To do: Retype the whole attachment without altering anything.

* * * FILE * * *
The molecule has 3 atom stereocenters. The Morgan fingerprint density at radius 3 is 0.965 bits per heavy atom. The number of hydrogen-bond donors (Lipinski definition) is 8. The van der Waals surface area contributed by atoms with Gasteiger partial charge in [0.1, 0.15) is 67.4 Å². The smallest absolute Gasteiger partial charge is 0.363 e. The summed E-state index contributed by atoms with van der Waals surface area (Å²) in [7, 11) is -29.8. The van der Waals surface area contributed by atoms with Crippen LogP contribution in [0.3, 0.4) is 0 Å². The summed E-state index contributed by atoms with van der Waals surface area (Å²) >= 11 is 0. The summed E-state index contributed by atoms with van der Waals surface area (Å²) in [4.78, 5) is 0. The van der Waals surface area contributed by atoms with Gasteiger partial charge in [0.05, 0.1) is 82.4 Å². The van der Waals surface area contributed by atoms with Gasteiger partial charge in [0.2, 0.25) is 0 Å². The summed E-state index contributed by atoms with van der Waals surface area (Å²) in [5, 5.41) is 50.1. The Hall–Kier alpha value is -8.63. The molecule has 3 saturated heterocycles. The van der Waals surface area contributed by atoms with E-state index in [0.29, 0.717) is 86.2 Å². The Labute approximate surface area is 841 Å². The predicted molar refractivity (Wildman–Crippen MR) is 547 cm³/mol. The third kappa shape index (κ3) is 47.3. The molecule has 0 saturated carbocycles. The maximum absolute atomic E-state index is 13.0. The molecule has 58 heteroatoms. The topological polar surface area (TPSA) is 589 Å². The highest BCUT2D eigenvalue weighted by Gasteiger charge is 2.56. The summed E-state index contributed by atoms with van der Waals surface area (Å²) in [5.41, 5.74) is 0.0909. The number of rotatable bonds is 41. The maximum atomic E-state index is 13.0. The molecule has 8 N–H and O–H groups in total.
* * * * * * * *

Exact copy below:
The molecule has 3 atom stereocenters. The Morgan fingerprint density at radius 3 is 0.965 bits per heavy atom. The number of hydrogen-bond donors (Lipinski definition) is 8. The van der Waals surface area contributed by atoms with Gasteiger partial charge in [0.1, 0.15) is 67.4 Å². The smallest absolute Gasteiger partial charge is 0.363 e. The summed E-state index contributed by atoms with van der Waals surface area (Å²) in [7, 11) is -29.8. The van der Waals surface area contributed by atoms with Crippen LogP contribution in [0.3, 0.4) is 0 Å². The summed E-state index contributed by atoms with van der Waals surface area (Å²) >= 11 is 0. The summed E-state index contributed by atoms with van der Waals surface area (Å²) in [4.78, 5) is 0. The van der Waals surface area contributed by atoms with Gasteiger partial charge in [0.05, 0.1) is 82.4 Å². The van der Waals surface area contributed by atoms with Gasteiger partial charge in [0.2, 0.25) is 0 Å². The summed E-state index contributed by atoms with van der Waals surface area (Å²) in [5, 5.41) is 50.1. The Hall–Kier alpha value is -8.63. The molecule has 3 saturated heterocycles. The van der Waals surface area contributed by atoms with E-state index in [0.29, 0.717) is 86.2 Å². The Labute approximate surface area is 841 Å². The predicted molar refractivity (Wildman–Crippen MR) is 547 cm³/mol. The third kappa shape index (κ3) is 47.3. The molecule has 0 saturated carbocycles. The maximum absolute atomic E-state index is 13.0. The molecule has 58 heteroatoms. The topological polar surface area (TPSA) is 589 Å². The highest BCUT2D eigenvalue weighted by Gasteiger charge is 2.56. The summed E-state index contributed by atoms with van der Waals surface area (Å²) in [5.41, 5.74) is 0.0909. The number of rotatable bonds is 41. The maximum atomic E-state index is 13.0. The molecule has 8 N–H and O–H groups in total.